Prom 62: Israel Philharmonic Orchestra/Mehta/Shaham – review

Royal Albert Hall, London

Overlooking the 10 minutes of stray Webern at the start, this was a fluffy programme seemingly aimed at the casual concert-goer. But anyone who booked without clocking that this was the Israel Philharmonic will have got more of a show than they bargained for.

The audience contained enough pockets of anti-Israel protesters to disrupt the concert between every piece – as well as during the flowing account of Webern's early Passacaglia, which continued despite an unscheduled chorus by the protesters of the Ode to Joy. Radio 3 eventually abandoned its live broadcast, depriving its listeners of the chance to hear how angry a Proms audience can get when its music is interrupted. For those with a good view of the circle, there was even the tantalising prospect of an actual fistfight breaking out over a performance of Albéniz's Iberia.

If anything, the heated context did Bruch's Violin Concerto No 1 a favour, loosening its Classic FM Hall of Fame straitjacket and pointing up its muscularity. Would Gil Shaham have played so forcefully in other circumstances? Perhaps; his performance was refreshingly punchy, with every note clear, and if the slow movement lacked pensiveness it was often tender. The orchestra, sounding world-class, seized every brief opportunity to shine, the massed violins tearing into the gypsy theme of Rimsky-Korsakov's Capriccio Espagnol with panache.

All this reignited the age-old debate about whether it is, or indeed should be possible to separate music and politics. Conductor Zubin Mehta, the model of composure, was silent on the matter, talking to the audience only to announce the hard-edged encore, Tybalt's Death from Prokofiev's Romeo and Juliet.

The musicians kept smiling and played like demons. The protesters made it on to the 10 o'clock news: job done. But inside the hall, the two combined seemed to turn the audience – many of whom were no doubt sympathetic to the protesters – into avid supporters of the Israel Phil.

Tweet your reviews

The Guardian's team of critics will be reviewing every Prom this year and we'd love to hear your verdict, too. Every Prom will be broadcast live on Radio 3, or via the Proms website (you can also listen again for up to seven days after each concert). Send us your thoughts on the comments thread under each review, or tweet your reviews using hashtag #gdnproms. We'll collect the best together in a weekly blog on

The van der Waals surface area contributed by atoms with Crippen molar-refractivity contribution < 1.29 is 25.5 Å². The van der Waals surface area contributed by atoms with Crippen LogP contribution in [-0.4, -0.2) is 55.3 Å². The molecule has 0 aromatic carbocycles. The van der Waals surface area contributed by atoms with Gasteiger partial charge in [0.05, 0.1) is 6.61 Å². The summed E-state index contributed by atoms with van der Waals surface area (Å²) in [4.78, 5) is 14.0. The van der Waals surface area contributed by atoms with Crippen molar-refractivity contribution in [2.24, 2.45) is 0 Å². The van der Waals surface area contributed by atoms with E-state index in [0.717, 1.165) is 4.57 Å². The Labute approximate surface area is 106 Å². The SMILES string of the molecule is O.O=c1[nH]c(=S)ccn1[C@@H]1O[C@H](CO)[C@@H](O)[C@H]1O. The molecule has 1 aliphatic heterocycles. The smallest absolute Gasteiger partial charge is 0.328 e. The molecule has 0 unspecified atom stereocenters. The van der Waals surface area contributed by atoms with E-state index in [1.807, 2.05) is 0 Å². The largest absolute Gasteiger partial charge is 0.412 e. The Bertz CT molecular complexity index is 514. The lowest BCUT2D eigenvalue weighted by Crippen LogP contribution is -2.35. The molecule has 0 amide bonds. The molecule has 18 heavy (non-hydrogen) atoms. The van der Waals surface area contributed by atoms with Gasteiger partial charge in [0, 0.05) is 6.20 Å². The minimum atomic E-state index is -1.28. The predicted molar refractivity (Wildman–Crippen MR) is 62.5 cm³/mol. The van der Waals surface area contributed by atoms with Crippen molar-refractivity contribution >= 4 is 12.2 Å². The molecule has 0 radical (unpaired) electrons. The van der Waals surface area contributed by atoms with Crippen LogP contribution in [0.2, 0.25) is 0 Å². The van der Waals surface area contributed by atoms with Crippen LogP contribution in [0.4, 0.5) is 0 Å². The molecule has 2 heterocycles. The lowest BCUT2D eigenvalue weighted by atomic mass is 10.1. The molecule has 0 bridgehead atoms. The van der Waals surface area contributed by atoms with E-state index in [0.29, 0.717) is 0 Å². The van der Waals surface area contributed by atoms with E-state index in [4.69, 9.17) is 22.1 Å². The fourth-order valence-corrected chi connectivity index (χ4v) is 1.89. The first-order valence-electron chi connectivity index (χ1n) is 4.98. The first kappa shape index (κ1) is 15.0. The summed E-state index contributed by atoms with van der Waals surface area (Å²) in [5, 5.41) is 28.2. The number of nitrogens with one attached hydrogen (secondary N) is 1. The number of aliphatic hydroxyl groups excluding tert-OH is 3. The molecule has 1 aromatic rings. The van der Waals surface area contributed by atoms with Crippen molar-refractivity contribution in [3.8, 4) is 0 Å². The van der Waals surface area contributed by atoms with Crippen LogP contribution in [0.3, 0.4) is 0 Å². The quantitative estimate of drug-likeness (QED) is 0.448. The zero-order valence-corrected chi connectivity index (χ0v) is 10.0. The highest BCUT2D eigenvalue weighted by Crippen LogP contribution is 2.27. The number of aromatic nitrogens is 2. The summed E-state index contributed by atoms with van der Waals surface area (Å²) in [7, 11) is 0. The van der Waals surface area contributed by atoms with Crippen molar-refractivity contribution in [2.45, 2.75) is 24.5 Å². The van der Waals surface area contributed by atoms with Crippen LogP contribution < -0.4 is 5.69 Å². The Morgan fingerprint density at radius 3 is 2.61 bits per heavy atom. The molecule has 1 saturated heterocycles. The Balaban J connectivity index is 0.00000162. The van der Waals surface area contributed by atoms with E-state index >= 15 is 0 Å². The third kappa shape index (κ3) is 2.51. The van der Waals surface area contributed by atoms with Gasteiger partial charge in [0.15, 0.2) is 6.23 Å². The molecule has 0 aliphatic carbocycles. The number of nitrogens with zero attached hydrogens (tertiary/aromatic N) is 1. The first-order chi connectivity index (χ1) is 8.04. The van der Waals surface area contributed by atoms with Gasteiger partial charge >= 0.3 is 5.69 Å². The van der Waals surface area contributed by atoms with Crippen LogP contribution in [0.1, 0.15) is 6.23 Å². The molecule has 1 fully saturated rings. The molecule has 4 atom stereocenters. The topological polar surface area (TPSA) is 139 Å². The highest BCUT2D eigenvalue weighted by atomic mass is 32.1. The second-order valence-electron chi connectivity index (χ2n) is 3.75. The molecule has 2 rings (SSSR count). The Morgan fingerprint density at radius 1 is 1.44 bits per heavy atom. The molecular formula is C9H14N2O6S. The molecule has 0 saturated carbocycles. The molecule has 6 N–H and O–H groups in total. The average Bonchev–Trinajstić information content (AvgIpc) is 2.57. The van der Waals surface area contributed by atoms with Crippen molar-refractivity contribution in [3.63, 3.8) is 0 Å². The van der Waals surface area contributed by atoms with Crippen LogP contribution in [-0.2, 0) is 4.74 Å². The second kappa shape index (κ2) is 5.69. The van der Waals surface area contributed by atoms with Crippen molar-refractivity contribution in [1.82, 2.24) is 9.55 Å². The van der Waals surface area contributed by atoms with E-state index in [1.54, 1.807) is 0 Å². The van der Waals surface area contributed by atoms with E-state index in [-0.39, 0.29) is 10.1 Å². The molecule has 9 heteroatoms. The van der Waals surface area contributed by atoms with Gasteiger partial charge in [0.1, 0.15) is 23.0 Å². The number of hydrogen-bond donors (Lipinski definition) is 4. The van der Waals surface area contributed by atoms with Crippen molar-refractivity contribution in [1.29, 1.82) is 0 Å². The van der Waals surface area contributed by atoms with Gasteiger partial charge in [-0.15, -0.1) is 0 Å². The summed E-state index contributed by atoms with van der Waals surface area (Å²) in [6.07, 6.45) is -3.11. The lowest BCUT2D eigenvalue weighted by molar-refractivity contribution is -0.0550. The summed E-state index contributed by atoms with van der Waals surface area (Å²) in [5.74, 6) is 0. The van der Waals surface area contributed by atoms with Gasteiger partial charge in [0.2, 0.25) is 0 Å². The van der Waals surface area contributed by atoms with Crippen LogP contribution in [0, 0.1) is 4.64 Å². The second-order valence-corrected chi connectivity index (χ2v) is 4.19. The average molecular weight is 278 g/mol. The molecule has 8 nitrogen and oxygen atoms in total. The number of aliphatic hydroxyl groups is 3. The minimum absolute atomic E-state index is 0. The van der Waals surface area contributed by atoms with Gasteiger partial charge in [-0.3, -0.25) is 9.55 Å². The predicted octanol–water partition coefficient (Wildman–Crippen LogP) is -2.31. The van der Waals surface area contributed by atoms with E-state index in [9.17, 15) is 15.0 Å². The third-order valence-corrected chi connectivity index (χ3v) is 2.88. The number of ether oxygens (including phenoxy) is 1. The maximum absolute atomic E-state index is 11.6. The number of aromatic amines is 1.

Erica Jeal

The GuardianTramp

Related Content

Prom 62: Israel Philharmonic Orchestra/Mehta/Shaham – review

The belligerent reception for the Israel Philharmonic Orchestra might actually have enhanced the music, writes Erica Jeal

Erica Jeal

02, Sep, 2011 @10:29 AM

Prom 39: Spaghetti Western Orchestra – review
This Australian tribute outfit to Morricone's groundbreaking scores are a bit too enthusiastic, writes Guy Dammann

Guy Dammann

14, Aug, 2011 @12:21 PM

Prom 72: Philadelphia Orchestra/Dutoit – review
The Philadelphia Orchestra's exceptional beauty was sometimes brought down to earth by their conductor's too-solid approach, writes Tim Ashley

Tim Ashley

09, Sep, 2011 @10:18 AM

Prom 59: Hooray for Hollywood/John Wilson orchestra – review
John Wilson's orchestra delivered a pleasurable shock, blasting out music that is usually squeezed through the tiny speakers of a telly, writes John L Walters

John L Walters

30, Aug, 2011 @11:00 AM

Prom 42: Orchestra of the Mariinsky Theatre/Gergiev
It was remarkable not just how well Swan Lake stood up to concert hall scrutiny but also how marvellously the orchestra played it under artistic director Valery Gergiev, writes George Hall

George Hall

16, Aug, 2011 @11:10 AM

Prom 23: BBC Philharmonic/Noseda – review

Gianandrea Noseda's last concert as the BBC Philharmonic's chief conductor reached a high point with a spellbinding Liszt, writes Tim Ashley

Tim Ashley

02, Aug, 2011 @10:18 AM

Prom 56: BBCSO/Bychkov – review
Semyon Bychkov barely glanced at the sheet music in a memorable performance of Mahler's Sixth, writes George Hall

George Hall

28, Aug, 2011 @2:44 PM

Prom 50: CLS/Layton – review
Colin Matthews's No Man's Land, premiered here, is a strikingly atmospheric score, writes George Hall

George Hall

22, Aug, 2011 @10:11 AM

Prom 26: BBCSSO/Runnicles – review
Donald Runnicles's exploration of Debussy's influence got a bit cloying by the end of the evening, writes Tim Ashley

Tim Ashley

04, Aug, 2011 @10:13 AM

Prom 55: Rinaldo – review
The semi-staging of the Handel opera, ported over from Glyndebourne, is tacky; thank heavens for the music, says Erica Jeal

Erica Jeal

26, Aug, 2011 @10:23 AM